Hurricane Ian set to strike Cuba, then Florida

The storm became a Category 1 hurricane early Monday morning and is expected to continue strengthening until it reaches the US coast.

HAVANA, Cuba — Authorities in Cuba suspended classes in Pinar del Rio province and said they would begin evacuations on Monday as Hurricane Ian was expected to reach the western portion of the island on its way to Florida.

A hurricane warning was in effect for Grand Cayman and the Cuban provinces of Isla de Juventud, Pinar del Rio and Artemisa. The US National Hurricane Center said Ian should reach far western Cuba late Monday or early Tuesday, making landfall near the country’s most famous tobacco fields. It could turn into a major hurricane on Tuesday.

Cuba’s state-run media outlet Granma said authorities would begin evacuating people from vulnerable areas in the far western Pinar del Rio province early Monday. Classes were suspended there.

As of 2 a.m. EDT Monday, Ian was moving northwest at 20 km/h, about 115 miles (185 kilometers) southwest of Grand Cayman, according to the center. It had maximum sustained winds of 70 mph (110 km/h).

Meanwhile, Florida residents kept a wary eye on Ian as it rumbled ominously through the Caribbean on a path toward the state.

Gov. Ron DeSantis has declared a state of emergency across Florida, urging residents to prepare for the storm, which will sweep large parts of the state with torrential rain, high winds and rising seas.

Forecasters are still unsure exactly where Ian might land, with current models projecting it toward Florida’s West Coast or Panhandle regions, he said.

“We will continue to monitor the trail of this storm. But it’s really important to emphasize the level of uncertainty that still exists,” DeSantis said at a Sunday news conference, warning, “Even if you’re not necessarily directly in the eye of the storm, it’s going to have a nice broad impact across the country.” .”

Flash flooding and urban flooding are possible in the Florida Keys and Florida Peninsula through mid-week, and heavy rains were possible later this week in northern Florida, the Florida Panhandle and the southeastern United States.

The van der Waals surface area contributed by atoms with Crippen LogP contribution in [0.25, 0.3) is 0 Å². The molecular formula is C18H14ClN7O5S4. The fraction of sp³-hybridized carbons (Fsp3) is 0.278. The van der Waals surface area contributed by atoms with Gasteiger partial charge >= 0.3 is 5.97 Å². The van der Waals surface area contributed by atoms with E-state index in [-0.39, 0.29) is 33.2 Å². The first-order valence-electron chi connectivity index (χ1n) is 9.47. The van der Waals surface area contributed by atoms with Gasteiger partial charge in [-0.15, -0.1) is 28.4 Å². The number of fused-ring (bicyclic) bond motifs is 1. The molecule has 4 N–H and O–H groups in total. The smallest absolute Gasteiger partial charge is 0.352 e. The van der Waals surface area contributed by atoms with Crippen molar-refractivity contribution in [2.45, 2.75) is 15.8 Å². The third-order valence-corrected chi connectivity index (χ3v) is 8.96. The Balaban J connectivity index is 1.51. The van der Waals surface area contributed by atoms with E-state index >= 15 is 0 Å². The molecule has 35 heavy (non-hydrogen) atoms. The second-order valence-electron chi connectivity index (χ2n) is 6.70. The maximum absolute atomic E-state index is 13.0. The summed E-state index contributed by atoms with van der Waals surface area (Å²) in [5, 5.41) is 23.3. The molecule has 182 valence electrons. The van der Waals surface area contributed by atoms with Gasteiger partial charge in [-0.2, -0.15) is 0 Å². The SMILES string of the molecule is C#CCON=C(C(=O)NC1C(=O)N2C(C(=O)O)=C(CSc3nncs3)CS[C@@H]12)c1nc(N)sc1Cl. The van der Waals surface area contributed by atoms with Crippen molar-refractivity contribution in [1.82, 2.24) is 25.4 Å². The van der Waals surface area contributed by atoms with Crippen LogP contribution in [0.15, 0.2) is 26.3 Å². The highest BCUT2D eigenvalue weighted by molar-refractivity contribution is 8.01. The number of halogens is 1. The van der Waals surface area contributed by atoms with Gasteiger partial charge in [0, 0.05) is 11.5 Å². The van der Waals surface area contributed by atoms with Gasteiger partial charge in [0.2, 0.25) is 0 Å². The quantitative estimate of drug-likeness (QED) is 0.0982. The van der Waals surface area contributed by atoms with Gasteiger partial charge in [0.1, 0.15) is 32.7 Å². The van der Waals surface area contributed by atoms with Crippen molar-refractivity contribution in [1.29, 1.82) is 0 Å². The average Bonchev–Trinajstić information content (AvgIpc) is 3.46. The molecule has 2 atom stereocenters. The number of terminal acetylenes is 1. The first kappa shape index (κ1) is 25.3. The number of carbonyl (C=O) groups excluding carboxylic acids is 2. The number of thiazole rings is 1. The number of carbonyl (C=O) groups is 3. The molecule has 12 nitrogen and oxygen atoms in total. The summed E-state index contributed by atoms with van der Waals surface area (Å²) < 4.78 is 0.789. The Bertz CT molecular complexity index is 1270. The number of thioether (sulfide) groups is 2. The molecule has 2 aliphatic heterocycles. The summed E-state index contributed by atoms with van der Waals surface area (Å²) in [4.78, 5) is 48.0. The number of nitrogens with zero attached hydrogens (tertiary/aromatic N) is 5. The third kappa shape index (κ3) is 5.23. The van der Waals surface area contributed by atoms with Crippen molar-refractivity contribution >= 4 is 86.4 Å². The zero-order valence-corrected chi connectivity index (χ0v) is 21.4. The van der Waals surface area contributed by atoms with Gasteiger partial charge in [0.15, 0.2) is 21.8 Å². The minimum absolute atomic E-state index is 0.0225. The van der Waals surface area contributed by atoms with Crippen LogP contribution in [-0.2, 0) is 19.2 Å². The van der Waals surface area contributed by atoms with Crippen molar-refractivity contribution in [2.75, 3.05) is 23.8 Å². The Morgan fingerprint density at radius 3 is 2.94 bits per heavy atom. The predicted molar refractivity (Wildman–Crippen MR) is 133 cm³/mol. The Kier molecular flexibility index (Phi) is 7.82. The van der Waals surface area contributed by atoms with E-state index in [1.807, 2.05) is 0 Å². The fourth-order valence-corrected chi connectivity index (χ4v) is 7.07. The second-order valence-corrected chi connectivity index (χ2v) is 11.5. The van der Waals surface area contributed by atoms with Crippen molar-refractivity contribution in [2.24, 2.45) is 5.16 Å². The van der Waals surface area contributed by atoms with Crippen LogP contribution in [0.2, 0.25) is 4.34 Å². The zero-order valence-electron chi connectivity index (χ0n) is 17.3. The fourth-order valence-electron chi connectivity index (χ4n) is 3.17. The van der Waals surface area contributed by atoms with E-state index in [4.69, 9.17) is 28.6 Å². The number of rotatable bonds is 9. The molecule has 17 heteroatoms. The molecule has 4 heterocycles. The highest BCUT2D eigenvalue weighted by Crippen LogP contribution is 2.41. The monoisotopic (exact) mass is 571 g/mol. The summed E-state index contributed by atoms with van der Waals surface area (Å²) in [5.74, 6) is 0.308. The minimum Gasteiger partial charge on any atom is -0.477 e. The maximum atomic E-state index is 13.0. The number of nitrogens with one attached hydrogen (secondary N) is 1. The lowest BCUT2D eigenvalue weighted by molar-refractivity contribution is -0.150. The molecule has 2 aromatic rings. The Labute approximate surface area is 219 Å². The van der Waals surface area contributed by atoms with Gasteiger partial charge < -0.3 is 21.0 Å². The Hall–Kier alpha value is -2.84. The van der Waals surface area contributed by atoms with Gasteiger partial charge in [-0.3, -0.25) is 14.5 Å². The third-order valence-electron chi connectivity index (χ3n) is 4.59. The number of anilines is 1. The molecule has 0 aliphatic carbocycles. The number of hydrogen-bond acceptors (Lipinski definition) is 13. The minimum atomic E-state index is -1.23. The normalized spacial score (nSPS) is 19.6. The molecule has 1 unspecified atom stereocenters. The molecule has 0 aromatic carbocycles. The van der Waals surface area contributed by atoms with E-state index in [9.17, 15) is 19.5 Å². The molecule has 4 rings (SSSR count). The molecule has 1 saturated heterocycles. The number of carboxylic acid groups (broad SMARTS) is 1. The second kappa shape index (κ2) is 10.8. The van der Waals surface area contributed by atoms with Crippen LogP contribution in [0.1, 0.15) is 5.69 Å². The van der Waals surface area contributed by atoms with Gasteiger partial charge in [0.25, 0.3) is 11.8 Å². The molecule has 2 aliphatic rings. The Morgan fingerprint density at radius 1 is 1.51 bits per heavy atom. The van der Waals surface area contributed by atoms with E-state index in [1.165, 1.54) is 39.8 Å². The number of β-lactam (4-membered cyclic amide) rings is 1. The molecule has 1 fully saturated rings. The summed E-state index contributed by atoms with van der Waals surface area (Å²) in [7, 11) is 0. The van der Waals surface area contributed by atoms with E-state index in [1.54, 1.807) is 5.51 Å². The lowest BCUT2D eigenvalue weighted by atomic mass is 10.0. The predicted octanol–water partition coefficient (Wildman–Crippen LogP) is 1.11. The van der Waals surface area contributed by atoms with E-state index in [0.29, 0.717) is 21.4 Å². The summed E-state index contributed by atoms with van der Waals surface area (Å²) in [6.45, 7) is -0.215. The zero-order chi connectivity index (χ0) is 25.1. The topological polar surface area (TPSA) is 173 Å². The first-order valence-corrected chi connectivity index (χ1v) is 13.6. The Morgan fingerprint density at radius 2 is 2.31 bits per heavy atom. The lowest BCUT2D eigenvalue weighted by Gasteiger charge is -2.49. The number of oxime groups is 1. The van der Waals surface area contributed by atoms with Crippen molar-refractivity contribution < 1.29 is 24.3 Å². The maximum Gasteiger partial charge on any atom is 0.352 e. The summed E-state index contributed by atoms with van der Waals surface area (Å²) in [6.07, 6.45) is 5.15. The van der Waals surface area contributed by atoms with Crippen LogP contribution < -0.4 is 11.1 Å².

The agency placed a tropical storm watch over the lower Florida Keys Sunday night, advising Floridians to prepare hurricane plans and monitor updates on the storm’s evolving path.

President Joe Biden also declared a state of emergency, authorizing the Department of Homeland Security and the Federal Emergency Management Agency (FEMA) to coordinate disaster relief and provide assistance to protect life and property. The President postponed a scheduled trip to Florida on September 27 because of the storm.

John Cangialosi, a senior hurricane specialist for the Miami-based center, said in an interview Sunday that it’s not exactly clear where in Florida Ian would be hit hardest. Residents should begin preparations, including getting supplies for possible power outages, he said.

“It’s hard to say, stay tuned, but that’s the right message now,” Cangialosi said. “But for those in Florida, there’s still time to prepare. I’m not telling you to put up your shutters or do anything, but there’s still time to get your supplies.”

Local media in Florida has reported a consumer rush for water, generators and other supplies in some areas, where residents have relocated to stock up on supplies ahead of the storm.

Associated Press writer Julie Walker contributed to this report from New York. Hurricane Ian set to strike Cuba, then Florida

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